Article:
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Tanzania Arrests 32 Witch Doctors for Albino Murders

FILE - Canadian Peter Ash, who founded the lobbying group Under The Same Sun, holds an albino boy at a school in Tanzania’s Mwanza region in 2009. The International Federation of the Red Cross said albino killings had triggered 'a silent emergency.'

Police in Tanzania said on Friday they had arrested 32 witch doctors this week as part of a campaign against ritual killings of albinos.

Activists say attackers have killed at least 75 albinos in the East African country since 2000 to use their limbs and other body parts as charms meant to guarantee success in love, life and business.

FILE - Participants march toward Mnazi Mmoja grounds during Tanzania Albino Day celebrations in Dar es Salaam.
FILE - Participants march toward Mnazi Mmoja grounds during Tanzania Albino Day celebrations in Dar es Salaam.

President Jakaya Kikwete last week vowed to stamp out the practice he said brought shame onto the east African country, and albino campaigners called on authorities on Friday to execute people convicted of the murders.

“The witch doctors were arrested in possession of different items, including potions and oil from an unknown source,” the police chief in the northwestern town of Geita, Joseph Konyo, told reporters.

He did not say whether they had been charged, or caught with anything relating to albinos, whose condition means they lack pigment in their skin, eyes and hair.

Death penalty possibility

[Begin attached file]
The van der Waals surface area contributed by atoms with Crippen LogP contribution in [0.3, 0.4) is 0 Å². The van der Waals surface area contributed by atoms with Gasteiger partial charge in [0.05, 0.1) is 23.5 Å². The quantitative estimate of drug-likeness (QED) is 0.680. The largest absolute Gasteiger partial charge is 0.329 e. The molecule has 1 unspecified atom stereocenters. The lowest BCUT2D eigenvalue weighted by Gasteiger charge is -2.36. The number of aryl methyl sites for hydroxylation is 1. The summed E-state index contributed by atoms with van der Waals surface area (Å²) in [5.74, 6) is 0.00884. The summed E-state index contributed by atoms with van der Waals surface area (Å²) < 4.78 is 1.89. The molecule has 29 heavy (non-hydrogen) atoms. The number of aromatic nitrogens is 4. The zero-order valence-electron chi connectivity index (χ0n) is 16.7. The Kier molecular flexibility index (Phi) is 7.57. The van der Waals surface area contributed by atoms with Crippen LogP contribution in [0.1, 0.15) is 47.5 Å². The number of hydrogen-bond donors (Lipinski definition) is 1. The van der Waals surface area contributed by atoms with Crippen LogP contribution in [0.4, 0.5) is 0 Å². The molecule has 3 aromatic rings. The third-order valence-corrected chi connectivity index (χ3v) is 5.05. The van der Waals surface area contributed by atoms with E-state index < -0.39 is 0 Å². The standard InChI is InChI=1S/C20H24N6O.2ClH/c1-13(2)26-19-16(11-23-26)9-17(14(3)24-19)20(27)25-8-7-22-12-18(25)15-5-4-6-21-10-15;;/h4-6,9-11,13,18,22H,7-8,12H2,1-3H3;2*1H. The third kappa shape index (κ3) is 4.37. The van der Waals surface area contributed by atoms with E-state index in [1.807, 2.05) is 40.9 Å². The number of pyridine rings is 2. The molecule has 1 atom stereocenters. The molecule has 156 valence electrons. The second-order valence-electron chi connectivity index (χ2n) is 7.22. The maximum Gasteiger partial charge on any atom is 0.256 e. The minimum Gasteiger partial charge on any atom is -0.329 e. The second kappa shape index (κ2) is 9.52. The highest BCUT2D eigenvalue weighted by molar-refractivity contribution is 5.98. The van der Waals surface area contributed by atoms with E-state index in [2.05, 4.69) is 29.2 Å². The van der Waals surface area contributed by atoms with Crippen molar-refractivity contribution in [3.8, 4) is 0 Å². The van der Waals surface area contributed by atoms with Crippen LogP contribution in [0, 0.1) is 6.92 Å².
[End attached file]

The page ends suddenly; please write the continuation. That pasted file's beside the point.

Seventeen people convicted of the murders are currently on death row, including four sentenced to death on Thursday, but Tanzania has not carried out an execution for two decades.

"We want all those convicted of killing persons with albinism to be hanged without delay in order to send a strong message that these attacks will no longer be tolerated," the chairman of the Tanzania Albinism Society [TAS], Ernest Kimaya, told Reuters.

"We made this appeal directly to the president during our meeting with him this week and he expressed his commitment to us that the government will expedite the process of carrying out executions of death row inmates convicted of such killings.”

Elections pose threat

Kimaya said the members feared the attacks, recently on the rise, would become even more frequent in the build-up to October elections, as some politicians turned to witch doctors to try to increase their chance of winning.

"It is true that there is a link between elections and a rise in attacks on persons with albinism. It is something that we are aware of," Kimaya said.

Similar beliefs exist in other African societies about albinos. But activists say attacks are particularly prevalent in Tanzania.

Home Affairs Minister Mathias Chikawe told Reuters the president had to give a written consent for an execution to be carried out.